The National Transportation Safety Board announced Monday afternoon that the Metro-North train that crashed in the Bronx on Sunday was traveling at 82 miles per hour into a curve that should approached at a maximum speed of 30 miles per hour.
NTSB member Earl Weener shared the information gleaned from the trains two event recorders. The preliminary download of information also showed the train’s throttle was engaged until six seconds before the crash; the brakes were engaged only five seconds before the accident.
It was too early, Weener said, to determine whether the brakes were engaged before the train leapt the tracks. The train made 9 stops before derailing, Weener added, suggesting the brakes were in working conditions earlier in the trip.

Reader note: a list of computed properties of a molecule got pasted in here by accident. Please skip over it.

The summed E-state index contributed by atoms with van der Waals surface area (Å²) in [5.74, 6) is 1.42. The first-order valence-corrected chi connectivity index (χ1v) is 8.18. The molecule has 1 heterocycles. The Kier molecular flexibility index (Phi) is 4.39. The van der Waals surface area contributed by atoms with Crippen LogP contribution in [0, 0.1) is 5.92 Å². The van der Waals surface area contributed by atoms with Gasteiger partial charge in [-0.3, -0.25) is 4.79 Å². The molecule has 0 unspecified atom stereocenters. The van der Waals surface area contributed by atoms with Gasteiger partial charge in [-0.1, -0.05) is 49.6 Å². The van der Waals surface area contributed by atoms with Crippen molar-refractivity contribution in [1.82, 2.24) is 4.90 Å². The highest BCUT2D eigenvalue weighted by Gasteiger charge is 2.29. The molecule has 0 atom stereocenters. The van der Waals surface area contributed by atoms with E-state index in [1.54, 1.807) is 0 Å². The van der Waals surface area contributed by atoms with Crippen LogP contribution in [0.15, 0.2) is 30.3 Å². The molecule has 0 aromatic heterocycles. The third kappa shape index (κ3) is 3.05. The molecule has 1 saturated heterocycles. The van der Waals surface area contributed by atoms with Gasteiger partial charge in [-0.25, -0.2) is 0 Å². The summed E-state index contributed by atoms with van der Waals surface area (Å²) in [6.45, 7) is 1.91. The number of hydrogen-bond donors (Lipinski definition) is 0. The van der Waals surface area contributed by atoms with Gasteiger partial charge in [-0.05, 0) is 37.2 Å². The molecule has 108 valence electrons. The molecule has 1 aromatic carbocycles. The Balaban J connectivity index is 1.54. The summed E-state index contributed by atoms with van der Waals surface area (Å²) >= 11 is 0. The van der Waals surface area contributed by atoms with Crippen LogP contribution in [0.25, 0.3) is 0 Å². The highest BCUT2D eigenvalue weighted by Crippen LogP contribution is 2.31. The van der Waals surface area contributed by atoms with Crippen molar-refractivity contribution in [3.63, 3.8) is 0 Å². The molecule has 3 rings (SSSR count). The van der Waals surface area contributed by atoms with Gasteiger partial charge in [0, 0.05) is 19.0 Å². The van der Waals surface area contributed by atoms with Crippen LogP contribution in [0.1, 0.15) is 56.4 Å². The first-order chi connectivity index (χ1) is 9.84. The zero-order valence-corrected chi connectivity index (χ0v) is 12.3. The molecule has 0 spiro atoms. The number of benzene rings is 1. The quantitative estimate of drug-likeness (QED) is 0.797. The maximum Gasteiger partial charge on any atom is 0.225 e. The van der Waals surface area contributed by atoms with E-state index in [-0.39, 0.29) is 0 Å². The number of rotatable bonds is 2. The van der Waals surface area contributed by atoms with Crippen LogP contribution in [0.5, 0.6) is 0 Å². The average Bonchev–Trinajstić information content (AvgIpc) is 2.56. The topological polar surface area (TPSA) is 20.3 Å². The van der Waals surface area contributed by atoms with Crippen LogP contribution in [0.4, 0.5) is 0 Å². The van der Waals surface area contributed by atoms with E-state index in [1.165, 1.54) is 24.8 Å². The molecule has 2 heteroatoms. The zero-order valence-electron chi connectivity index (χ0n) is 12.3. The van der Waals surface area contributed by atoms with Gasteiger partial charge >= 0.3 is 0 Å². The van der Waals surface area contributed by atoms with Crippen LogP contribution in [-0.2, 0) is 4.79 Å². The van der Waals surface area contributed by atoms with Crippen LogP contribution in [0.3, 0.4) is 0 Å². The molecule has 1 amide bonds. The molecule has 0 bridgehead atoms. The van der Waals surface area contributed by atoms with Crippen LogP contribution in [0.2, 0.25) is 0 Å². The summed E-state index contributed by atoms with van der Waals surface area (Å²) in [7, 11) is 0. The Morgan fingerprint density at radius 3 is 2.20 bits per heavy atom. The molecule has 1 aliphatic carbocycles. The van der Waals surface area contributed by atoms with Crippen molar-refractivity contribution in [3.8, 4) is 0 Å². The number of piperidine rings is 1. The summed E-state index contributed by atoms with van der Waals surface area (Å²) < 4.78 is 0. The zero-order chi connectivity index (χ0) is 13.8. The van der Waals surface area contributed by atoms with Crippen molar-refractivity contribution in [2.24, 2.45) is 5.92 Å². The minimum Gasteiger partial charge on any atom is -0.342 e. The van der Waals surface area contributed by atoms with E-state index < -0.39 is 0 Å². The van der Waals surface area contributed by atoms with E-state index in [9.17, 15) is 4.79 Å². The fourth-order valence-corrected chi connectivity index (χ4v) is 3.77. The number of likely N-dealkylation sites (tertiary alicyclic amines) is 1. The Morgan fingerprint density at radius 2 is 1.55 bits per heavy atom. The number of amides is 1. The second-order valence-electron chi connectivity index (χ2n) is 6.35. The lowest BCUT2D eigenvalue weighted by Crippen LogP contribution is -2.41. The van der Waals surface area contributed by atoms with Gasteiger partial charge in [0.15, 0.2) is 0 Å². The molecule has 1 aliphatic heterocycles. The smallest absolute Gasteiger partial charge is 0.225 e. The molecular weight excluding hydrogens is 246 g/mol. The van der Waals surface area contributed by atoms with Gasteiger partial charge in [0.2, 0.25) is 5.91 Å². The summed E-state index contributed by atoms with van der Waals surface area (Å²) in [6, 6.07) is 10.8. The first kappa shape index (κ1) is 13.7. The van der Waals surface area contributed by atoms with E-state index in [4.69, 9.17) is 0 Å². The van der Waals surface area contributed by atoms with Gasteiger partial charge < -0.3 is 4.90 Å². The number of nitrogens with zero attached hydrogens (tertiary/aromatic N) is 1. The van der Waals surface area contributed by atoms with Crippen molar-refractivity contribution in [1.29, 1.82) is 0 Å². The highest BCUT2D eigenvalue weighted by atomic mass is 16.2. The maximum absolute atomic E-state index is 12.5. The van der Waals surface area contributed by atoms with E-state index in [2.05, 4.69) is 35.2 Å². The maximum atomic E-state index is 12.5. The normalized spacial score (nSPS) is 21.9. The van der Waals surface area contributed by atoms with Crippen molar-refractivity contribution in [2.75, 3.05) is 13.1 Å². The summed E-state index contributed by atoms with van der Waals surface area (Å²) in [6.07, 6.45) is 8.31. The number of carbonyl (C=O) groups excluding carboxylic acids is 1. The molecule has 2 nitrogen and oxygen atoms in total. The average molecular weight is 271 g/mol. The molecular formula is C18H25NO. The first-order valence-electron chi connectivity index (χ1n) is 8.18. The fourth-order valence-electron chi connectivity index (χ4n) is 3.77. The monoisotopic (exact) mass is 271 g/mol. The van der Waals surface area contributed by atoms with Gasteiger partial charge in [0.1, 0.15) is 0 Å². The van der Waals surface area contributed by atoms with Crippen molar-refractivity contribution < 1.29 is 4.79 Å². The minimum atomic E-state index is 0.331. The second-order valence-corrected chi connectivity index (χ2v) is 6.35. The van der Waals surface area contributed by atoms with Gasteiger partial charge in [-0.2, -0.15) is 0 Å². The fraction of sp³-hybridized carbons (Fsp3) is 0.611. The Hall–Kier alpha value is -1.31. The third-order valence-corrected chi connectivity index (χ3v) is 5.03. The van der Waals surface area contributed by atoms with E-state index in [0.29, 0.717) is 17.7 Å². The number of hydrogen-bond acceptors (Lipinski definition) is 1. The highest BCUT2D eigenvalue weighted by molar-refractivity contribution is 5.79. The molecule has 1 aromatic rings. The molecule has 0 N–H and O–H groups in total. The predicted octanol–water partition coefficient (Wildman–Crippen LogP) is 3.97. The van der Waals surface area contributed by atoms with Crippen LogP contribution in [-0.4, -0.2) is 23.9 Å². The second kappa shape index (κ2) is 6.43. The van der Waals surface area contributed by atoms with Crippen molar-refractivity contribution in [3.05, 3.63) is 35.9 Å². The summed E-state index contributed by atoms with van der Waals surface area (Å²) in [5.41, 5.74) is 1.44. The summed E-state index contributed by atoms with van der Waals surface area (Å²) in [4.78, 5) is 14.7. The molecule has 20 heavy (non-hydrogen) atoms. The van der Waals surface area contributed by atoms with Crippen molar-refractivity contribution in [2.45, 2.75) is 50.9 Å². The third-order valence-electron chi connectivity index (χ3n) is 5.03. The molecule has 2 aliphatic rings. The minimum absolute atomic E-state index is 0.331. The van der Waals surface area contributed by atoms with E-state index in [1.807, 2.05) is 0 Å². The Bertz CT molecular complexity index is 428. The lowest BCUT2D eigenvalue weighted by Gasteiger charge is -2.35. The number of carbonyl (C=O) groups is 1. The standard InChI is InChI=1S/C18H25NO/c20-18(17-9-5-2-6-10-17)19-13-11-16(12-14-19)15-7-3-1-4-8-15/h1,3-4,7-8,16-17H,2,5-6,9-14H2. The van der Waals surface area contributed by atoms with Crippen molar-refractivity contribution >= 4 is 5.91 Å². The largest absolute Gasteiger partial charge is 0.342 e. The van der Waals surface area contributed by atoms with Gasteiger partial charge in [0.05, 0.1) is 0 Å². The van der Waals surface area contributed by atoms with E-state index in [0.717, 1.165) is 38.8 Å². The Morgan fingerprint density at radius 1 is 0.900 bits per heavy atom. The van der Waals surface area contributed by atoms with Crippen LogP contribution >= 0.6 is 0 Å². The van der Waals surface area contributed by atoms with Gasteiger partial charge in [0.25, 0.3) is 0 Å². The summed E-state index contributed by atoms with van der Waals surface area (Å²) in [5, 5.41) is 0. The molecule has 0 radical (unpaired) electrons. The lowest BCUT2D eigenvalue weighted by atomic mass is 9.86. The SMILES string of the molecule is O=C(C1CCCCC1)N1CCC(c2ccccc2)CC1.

The train operator, William Rockefeller, has undergone both drug and alcohol testing, but the NTSB has yet to obtain the results of those tests. Rockefeller has also turned over his cell phone for forensic testing, Weener said.
It is still too early, the NTSB maintains, to determine is human error played a role in the crash.